BM: I think there’s so many challenges and barriers out there. One of the things that we’ve been focused on a lot lately here at the Deseret News is this idea of instant certainty. And that instant certainty, you know, not only does it prevent us from getting to the truth, but it also undermines trust because as soon as I hear a headline or read a headline, you know, I instantly assess this is what it means to me for my world. I’m right, you’re wrong, everything stops. So what are the some of the things that you offer in terms of how do we get to instant uncertainty, so we can be open and actually have the conversation?

AB: Well, one of the ways to do it is to make more friends, including friends that we disagree with. You know, life is just more interesting when we’re around people who are different than we are. You got to turn off social media, you got to talk to real people, and you got to listen to those people. And in so doing, it’s kind of good that you question your own beliefs or you have somebody that you like who questions your beliefs. You don’t have to be fighting with each other all the time, but just explore what it is that the person believes. Think about what the person’s moral purpose actually is. And see maybe you’ve got something in common. Life is better that way. And I talk about exactly how people can do that, how they can get out of their bubble a little bit and improve their lives.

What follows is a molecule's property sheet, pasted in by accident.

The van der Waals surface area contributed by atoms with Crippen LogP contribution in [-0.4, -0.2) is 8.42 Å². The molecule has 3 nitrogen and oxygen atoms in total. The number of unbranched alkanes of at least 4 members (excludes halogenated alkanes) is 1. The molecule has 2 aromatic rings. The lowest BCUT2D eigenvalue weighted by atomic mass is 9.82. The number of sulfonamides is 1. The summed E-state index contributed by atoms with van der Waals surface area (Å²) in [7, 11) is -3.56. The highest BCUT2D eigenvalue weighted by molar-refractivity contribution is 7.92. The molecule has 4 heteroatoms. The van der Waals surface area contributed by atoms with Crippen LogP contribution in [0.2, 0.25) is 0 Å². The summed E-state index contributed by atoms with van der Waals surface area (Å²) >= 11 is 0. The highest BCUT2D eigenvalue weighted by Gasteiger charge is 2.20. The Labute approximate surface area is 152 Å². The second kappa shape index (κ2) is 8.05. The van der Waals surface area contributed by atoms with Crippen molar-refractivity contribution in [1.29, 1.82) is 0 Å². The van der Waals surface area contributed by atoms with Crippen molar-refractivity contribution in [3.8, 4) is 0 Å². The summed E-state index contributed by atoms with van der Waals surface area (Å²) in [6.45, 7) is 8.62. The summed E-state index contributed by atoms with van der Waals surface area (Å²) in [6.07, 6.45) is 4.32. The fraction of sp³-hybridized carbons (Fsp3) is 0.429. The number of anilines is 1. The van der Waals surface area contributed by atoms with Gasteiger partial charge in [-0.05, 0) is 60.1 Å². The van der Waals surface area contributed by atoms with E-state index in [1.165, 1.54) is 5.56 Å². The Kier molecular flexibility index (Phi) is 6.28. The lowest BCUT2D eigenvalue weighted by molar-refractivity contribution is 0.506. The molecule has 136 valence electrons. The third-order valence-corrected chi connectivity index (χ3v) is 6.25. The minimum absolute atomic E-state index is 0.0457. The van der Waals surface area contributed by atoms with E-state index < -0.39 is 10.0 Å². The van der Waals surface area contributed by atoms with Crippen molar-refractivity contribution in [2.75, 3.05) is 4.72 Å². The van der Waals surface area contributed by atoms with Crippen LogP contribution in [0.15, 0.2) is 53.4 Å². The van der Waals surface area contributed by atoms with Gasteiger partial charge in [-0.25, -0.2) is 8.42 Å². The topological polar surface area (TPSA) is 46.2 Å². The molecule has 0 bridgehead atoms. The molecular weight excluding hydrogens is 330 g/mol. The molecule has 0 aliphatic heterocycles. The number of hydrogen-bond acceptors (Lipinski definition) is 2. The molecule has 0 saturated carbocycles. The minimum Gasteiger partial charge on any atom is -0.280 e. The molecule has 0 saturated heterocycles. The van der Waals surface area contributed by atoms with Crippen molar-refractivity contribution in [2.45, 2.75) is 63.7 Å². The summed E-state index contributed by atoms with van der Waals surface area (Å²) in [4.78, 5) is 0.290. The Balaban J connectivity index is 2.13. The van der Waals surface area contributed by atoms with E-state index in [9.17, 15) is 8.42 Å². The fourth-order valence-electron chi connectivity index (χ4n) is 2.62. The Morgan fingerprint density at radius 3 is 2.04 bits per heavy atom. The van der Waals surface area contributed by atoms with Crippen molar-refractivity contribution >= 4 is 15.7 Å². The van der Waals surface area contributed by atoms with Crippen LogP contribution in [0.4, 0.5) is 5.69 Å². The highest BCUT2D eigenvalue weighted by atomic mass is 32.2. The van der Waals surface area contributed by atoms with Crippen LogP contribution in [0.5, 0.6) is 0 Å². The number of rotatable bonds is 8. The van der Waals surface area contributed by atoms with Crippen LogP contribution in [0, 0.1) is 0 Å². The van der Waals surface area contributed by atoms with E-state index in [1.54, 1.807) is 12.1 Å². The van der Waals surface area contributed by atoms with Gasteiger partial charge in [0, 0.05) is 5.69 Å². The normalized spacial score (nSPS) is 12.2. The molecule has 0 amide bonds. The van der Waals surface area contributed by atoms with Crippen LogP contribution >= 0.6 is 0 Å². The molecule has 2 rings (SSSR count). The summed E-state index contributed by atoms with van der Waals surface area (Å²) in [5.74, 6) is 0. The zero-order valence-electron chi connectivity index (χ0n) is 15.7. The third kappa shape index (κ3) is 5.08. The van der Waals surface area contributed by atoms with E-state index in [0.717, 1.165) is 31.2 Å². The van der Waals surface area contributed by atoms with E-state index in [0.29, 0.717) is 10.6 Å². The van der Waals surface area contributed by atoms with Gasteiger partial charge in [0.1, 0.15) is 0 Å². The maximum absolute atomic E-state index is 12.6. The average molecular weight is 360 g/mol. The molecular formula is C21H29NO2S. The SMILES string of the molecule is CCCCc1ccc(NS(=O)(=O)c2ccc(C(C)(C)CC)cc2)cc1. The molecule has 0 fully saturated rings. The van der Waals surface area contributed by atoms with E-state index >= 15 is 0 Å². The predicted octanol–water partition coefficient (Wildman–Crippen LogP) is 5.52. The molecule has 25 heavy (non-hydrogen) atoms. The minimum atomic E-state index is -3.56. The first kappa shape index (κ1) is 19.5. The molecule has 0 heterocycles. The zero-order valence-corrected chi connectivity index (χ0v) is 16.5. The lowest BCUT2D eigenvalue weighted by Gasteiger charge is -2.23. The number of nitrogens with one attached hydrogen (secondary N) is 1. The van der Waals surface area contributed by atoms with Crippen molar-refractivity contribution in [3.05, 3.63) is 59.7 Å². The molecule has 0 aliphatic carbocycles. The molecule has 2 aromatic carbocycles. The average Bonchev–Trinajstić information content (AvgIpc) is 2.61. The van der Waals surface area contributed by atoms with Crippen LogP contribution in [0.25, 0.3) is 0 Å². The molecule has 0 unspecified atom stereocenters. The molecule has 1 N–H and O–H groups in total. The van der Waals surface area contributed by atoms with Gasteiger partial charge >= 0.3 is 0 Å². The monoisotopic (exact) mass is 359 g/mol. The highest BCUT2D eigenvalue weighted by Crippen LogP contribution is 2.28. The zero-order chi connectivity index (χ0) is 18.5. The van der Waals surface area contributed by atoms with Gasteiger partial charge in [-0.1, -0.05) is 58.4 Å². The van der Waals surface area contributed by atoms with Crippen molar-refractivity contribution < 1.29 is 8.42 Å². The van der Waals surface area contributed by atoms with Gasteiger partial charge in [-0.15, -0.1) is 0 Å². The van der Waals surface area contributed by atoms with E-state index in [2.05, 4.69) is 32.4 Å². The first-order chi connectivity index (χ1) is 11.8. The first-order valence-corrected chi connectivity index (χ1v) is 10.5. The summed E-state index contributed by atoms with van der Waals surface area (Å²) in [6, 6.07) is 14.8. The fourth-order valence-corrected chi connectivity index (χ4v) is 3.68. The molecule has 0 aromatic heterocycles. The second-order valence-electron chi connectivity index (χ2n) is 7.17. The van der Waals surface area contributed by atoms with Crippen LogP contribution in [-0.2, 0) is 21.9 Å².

BM: Yes. Some people say that there’s something in America that’s just broken. And it could be a lot of different things. Do you think as a country, are we broken, are we fixable? What does that look like from your perspective?